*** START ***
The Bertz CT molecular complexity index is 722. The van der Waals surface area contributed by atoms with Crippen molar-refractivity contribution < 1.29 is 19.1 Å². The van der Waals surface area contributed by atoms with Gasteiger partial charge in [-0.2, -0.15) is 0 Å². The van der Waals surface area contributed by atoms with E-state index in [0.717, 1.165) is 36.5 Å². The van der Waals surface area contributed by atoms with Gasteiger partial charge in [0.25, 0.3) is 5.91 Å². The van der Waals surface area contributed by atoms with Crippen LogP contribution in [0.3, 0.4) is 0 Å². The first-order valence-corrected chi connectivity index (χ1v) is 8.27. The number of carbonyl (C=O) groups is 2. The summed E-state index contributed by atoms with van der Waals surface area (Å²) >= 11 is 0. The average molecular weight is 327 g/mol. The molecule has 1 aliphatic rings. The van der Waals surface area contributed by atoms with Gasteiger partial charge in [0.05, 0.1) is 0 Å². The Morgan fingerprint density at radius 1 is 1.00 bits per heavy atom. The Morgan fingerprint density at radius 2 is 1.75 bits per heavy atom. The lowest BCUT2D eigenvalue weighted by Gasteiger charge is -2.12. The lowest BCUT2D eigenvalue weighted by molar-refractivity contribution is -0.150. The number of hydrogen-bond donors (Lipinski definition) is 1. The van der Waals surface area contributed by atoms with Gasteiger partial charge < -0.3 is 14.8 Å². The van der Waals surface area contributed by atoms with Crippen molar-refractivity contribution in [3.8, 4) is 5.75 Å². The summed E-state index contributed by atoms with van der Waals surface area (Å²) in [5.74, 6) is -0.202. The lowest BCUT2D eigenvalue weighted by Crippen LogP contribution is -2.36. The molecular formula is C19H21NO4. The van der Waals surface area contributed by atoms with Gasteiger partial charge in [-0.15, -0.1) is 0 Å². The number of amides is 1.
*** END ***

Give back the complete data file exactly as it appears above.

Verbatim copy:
The Bertz CT molecular complexity index is 722. The van der Waals surface area contributed by atoms with Crippen molar-refractivity contribution < 1.29 is 19.1 Å². The van der Waals surface area contributed by atoms with Gasteiger partial charge in [-0.2, -0.15) is 0 Å². The van der Waals surface area contributed by atoms with E-state index in [0.717, 1.165) is 36.5 Å². The van der Waals surface area contributed by atoms with Gasteiger partial charge in [0.25, 0.3) is 5.91 Å². The van der Waals surface area contributed by atoms with Crippen LogP contribution in [0.3, 0.4) is 0 Å². The first-order valence-corrected chi connectivity index (χ1v) is 8.27. The number of carbonyl (C=O) groups is 2. The summed E-state index contributed by atoms with van der Waals surface area (Å²) >= 11 is 0. The average molecular weight is 327 g/mol. The molecule has 1 aliphatic rings. The van der Waals surface area contributed by atoms with Gasteiger partial charge in [0.05, 0.1) is 0 Å². The Morgan fingerprint density at radius 1 is 1.00 bits per heavy atom. The Morgan fingerprint density at radius 2 is 1.75 bits per heavy atom. The lowest BCUT2D eigenvalue weighted by Gasteiger charge is -2.12. The lowest BCUT2D eigenvalue weighted by molar-refractivity contribution is -0.150. The number of hydrogen-bond donors (Lipinski definition) is 1. The van der Waals surface area contributed by atoms with Gasteiger partial charge < -0.3 is 14.8 Å². The van der Waals surface area contributed by atoms with Crippen molar-refractivity contribution in [3.8, 4) is 5.75 Å². The summed E-state index contributed by atoms with van der Waals surface area (Å²) in [5.74, 6) is -0.202. The lowest BCUT2D eigenvalue weighted by Crippen LogP contribution is -2.36. The molecular formula is C19H21NO4. The van der Waals surface area contributed by atoms with Gasteiger partial charge in [-0.15, -0.1) is 0 Å². The number of amides is 1.